Please join me in welcoming Holly, who is guest posting today to share her awesome Double Lemon Cupcake recipe with us! I can’t wait to give these a try!
Hello Heavenly Homemakers readers! My name is Holly. I am a Christian, a military wife and momma to an 18 month old son, and I am really excited to be sharing a recipe (or three) with you. The past year I have been learning about traditional foods; I have reinvented how I shop, cook, eat, and feel about food. The most recent milestone in this journey was birthday cake. Remember when Laura asked us to choose between chocolate and vanilla? Well, to celebrate my 24th birthday I chose option C.
I wanted a birthday dessert that satisfied my emotional desire for cake, but also fulfilled my sensible need to eat wholesomely. I knew that if I did not satisfy both halves I would be left either feeling like a whole wheat martyr or a big sugar-filled failure. Yuck. Blessedly, I found a happy medium with these sweet and tangy cupcakes.
Let me just say that I am normally very relaxed baker, I never sift. I fudge the temperatures and can be lazy with the mixing. But for this recipe, if I say sift I do mean sift. The same goes for temperatures and times. It may seem fussy for some of you, but the results are rewarding.
Double Lemon Cupcakes
3 c whole wheat flour
1 tbsp baking powder
½ tsp sea salt
1 c butter, room temperature
1 c orange blossom honey
4 large eggs, room temperature
the zest of 3 lemons (I recommend organic because you are consuming the peel), plus 2 tbsp lemon juice
1 tsp vanilla extract
1 c buttermilk
Preheat oven to 325° F. Butter and flour the inside of two round cake pans or two dozen muffin tins. Zest the lemons (just the yellow part, try to avoid the white pith because it is bitter), you want this to be very fine. Sift the dry ingredients together and set aside. Add the lemon juice to the buttermilk.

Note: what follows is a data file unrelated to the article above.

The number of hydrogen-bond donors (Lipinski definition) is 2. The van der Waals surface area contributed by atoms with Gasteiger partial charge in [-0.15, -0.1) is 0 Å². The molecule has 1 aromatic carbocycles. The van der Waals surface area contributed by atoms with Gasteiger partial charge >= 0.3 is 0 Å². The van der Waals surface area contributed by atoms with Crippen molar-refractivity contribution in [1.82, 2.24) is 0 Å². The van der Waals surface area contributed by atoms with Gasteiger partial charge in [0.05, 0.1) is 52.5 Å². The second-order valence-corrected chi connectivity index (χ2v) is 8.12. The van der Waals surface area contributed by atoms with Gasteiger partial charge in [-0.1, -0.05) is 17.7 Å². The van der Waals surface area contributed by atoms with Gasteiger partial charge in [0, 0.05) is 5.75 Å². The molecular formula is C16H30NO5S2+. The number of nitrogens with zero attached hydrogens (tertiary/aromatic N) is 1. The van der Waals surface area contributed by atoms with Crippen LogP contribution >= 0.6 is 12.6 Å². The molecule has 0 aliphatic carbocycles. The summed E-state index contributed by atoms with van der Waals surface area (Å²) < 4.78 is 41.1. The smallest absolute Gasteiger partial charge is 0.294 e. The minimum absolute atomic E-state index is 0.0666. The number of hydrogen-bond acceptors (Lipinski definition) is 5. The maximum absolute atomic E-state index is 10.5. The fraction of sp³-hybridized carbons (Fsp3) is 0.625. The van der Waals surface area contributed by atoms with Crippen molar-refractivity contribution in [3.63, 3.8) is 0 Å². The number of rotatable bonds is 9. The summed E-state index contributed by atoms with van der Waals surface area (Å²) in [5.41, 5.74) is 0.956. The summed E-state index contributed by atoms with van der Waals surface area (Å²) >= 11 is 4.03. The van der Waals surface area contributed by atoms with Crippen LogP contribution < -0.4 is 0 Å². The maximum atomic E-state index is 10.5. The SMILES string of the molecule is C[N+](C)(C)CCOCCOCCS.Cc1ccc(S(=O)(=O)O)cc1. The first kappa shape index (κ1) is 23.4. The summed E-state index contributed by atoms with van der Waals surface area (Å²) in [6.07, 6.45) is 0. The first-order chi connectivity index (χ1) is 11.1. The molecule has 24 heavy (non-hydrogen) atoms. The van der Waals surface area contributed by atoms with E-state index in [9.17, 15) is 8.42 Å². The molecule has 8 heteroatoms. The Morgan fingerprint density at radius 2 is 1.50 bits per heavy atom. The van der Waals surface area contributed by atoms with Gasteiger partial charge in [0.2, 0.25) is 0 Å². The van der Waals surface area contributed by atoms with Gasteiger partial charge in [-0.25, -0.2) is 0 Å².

Cream the butter and the honey until they are nice and fluffy. Add the eggs one at a time, until well mixed in. Add the zest and vanilla. Add the flour and buttermilk in three parts. Beat until just combined. Pour the batter into the prepped pans and bake until golden brown and they pass the toothpick test, 30-35 minutes for a cake, 25 minutes for cupcakes.
While the cakes are baking, mix up a nice batch of…
8 large egg yolks
Finely grated zest of 2 lemons
½ c plus 2 tbsp lemon juice (about 3-4 lemons)
½ c orange blossom honey
teeny pinch of salt, about 1/8 tsp
¾ c unsalted butter (10 tbsp or 1 ¼ sticks) cold, cut in pieces
Wisk together all ingredients except butter and salt in a medium saucepan. Cook over medium-high heat, stirring constantly with a wooden spoon. When the mixture registers 160° F on an instant-read thermometer and is thick enough to coat the back of the spoon, remove from heat. This should take about 8-10 minutes. If you don’t have a thermometer, just do what I did and use good quality eggs.
Remove pan from heat and add salt and butter, one piece at a time, stirring until smooth after each addition. Strain through a sieve. It is normal for small bits of cooked egg to strain out, don’t worry you did it right. :) Cover this with plastic wrap and let it cool in the fridge at least one hour.
Fill your cupcakes with lemon curd. You can use a pastry bag and large tip, or poke a hole with the wrong end of a wooden spoon and use a plastic baggie with a corner snipped off. Spread extra curd on top of the cupcake. If you’re making a cake, spread the lemon curd between the two layers. Then whip up your frosting.
Soft and Fluffy Frosting
8 egg whites
¾ c orange blossom honey
1 tsp vanilla extract.